Individuals and companies using media for commercial purposes have until June 1 to be compliant with new regulations
Annual fees for ‘influencers’ will be AED 15,000 as part of new regulations governing the use of social media for commercial purposes, according to local media reports.
According to the Arabic daily Emarat Al Youm, there will also be license fees of AED 4,000 for outlets displaying and selling audio material, as well as AED 2,000 in renewal fees each year.
For outlets selling visual material, the annual licensing fees will be AED 6,000, along with AED 3,000 for renewal, while outlets involved in electronic publishing and on-demand printing will be subject to licensing fees of AED 3,500 and the same price upon renewal.
Sites selling video games will be subject to licensing fees of AED 8,000 and renewal fees of AED 4,000, the Emarat Al Youm report added.\
► AED15,000 - annual licence fees for social media influencers
► AED4,000 for annual licence fees selling audio, with AED2,000 for renewal
► AED6,000 for annual license fees selling visual material, with AED3,000 for renewal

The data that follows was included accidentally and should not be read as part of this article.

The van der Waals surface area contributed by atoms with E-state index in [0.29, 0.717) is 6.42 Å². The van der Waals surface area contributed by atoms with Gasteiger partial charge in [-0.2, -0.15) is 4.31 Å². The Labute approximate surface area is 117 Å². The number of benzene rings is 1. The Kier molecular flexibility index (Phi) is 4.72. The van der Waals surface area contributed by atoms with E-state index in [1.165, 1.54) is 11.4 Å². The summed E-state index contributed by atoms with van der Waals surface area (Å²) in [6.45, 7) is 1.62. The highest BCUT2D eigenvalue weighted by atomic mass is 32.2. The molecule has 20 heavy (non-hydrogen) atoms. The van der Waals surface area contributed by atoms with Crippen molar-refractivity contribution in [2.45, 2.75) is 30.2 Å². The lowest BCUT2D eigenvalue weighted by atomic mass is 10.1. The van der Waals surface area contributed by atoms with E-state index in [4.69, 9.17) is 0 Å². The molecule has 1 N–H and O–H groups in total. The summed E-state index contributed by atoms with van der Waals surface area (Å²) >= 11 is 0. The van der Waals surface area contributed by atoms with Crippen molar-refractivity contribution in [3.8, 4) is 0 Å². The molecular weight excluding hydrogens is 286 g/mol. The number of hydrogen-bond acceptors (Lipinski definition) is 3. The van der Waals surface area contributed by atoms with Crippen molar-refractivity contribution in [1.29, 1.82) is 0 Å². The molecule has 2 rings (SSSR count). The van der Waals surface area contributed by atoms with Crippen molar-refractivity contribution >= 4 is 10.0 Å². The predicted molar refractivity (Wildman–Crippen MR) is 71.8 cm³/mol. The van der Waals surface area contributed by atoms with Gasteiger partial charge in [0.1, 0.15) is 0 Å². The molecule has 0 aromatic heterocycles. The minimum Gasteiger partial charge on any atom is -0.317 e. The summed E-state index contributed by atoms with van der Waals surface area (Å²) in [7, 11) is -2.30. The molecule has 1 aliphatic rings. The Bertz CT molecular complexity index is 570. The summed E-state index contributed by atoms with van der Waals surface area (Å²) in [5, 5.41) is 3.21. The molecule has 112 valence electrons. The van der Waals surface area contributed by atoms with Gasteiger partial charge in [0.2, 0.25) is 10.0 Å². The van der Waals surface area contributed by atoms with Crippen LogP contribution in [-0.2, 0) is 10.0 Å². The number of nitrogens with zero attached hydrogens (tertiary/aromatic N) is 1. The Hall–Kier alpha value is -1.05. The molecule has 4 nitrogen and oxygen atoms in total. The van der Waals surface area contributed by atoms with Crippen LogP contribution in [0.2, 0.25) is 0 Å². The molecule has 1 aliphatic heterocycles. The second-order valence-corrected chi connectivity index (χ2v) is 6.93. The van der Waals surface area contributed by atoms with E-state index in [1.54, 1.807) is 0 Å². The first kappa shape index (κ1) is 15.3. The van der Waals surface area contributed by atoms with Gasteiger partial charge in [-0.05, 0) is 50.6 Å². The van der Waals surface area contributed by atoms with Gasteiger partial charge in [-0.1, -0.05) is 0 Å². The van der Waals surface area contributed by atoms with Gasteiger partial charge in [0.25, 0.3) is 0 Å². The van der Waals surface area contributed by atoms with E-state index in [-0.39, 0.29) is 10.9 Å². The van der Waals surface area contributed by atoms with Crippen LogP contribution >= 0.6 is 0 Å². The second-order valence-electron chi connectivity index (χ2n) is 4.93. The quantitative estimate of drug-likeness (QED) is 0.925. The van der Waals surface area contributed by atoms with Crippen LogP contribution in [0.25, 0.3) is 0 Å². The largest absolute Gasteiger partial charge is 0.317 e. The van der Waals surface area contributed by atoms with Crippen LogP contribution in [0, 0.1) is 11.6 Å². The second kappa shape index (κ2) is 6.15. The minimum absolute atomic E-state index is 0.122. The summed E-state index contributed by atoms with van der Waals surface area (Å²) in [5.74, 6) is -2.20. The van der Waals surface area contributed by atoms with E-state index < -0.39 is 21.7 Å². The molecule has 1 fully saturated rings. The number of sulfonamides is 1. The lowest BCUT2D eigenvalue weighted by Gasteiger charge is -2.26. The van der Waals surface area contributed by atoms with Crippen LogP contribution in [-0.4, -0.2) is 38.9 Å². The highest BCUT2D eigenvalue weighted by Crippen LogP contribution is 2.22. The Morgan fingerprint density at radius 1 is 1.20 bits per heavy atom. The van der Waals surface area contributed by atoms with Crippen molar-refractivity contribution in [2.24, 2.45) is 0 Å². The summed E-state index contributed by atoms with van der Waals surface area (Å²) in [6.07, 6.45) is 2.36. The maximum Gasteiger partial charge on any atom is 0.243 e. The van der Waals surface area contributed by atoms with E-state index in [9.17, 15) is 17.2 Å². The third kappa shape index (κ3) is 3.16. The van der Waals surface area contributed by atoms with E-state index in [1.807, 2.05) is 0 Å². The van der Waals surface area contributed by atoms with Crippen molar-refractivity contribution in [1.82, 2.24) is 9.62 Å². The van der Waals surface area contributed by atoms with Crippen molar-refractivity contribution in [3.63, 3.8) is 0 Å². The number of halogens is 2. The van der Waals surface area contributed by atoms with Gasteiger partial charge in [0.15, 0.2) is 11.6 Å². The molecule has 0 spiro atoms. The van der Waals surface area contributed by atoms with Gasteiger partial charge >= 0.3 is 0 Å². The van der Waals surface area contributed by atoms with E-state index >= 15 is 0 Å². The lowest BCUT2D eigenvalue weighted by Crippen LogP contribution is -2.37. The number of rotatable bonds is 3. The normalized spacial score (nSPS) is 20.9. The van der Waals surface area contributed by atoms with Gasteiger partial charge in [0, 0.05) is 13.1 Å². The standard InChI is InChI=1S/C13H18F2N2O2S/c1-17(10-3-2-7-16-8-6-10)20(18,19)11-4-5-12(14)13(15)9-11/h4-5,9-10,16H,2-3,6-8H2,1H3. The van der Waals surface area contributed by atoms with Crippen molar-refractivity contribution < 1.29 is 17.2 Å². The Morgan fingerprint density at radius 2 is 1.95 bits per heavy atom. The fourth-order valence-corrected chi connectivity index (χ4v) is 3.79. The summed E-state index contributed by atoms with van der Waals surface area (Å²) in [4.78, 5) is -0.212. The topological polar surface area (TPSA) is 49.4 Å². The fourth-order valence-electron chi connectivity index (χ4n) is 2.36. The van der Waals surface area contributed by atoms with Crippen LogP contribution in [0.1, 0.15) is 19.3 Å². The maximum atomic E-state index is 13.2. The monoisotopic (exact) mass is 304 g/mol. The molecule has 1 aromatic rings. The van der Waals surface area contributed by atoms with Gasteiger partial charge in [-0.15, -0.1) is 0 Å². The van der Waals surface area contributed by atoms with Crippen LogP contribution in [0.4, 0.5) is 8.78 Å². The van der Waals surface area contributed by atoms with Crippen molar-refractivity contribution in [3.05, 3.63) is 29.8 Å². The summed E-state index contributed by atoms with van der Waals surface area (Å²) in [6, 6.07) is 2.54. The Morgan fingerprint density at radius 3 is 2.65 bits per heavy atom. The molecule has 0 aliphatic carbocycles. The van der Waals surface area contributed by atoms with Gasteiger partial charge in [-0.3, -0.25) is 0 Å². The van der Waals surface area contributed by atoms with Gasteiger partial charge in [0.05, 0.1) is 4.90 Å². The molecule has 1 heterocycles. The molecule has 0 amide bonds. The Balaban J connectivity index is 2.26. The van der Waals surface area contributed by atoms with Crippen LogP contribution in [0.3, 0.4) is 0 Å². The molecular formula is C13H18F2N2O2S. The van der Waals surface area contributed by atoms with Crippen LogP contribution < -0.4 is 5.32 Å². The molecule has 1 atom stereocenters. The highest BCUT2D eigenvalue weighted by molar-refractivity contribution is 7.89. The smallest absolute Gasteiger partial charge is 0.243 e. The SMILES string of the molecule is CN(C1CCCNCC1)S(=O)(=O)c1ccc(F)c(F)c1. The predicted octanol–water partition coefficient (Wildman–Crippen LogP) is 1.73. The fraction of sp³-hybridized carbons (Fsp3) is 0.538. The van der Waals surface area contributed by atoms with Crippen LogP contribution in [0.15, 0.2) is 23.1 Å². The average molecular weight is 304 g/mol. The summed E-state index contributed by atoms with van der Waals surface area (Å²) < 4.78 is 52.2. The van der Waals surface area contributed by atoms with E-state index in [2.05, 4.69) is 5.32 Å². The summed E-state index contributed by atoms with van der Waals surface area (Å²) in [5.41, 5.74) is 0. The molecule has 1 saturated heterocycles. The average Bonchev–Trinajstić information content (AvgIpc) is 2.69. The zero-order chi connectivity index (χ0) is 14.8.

► AED3,500 for electronic publishing and printing on demand with AED3,500 for renewal
► AED8,000 for selling video games with AED4,000 for renewal
On Wednesday, the UAE’s National Media Council (NMC) warned that individuals and companies who use social media for commercial purposes – including influencers – have until the end of the month to become compliant with the regulations.
“The electronic media regulations form an essential component of regulating the media sector, and have been enacted as a response to the rapid growth and spread of electronic media,” said Dr. Rashid Al Nuaimi, the NMC’s executive director of media affairs.
“The aim of the regulations is to enhance competitiveness, increase reliability and support the provision of balanced, responsible and impartial media content.”
In his remarks, Al Nuaimi noted that accounts, blogs and personal pages are not subject to the new regulations, including the accounts of influencers provided they are not being used for commercial in nature.
“Individuals and organisations that voluntarily promote work are not affected by the electronic media regulations,” he added.
According to the law, influencers must also first apply for a trade license beforehand, such as a freelancer visa through the Dubai Creative Clusters Authority or Abu Dhabi’s twofour54.
The NMC has also said it will encourage businesses and companies to work only with licensed influencers and companies, who face the closure of their accounts and websites as well as fines of up to AED 5,000 if they don’t comply.For all the latest business news from the UAE and Gulf countries, follow us on Twitter and Linkedin, like us on Facebook and subscribe to our YouTube page, which is updated daily.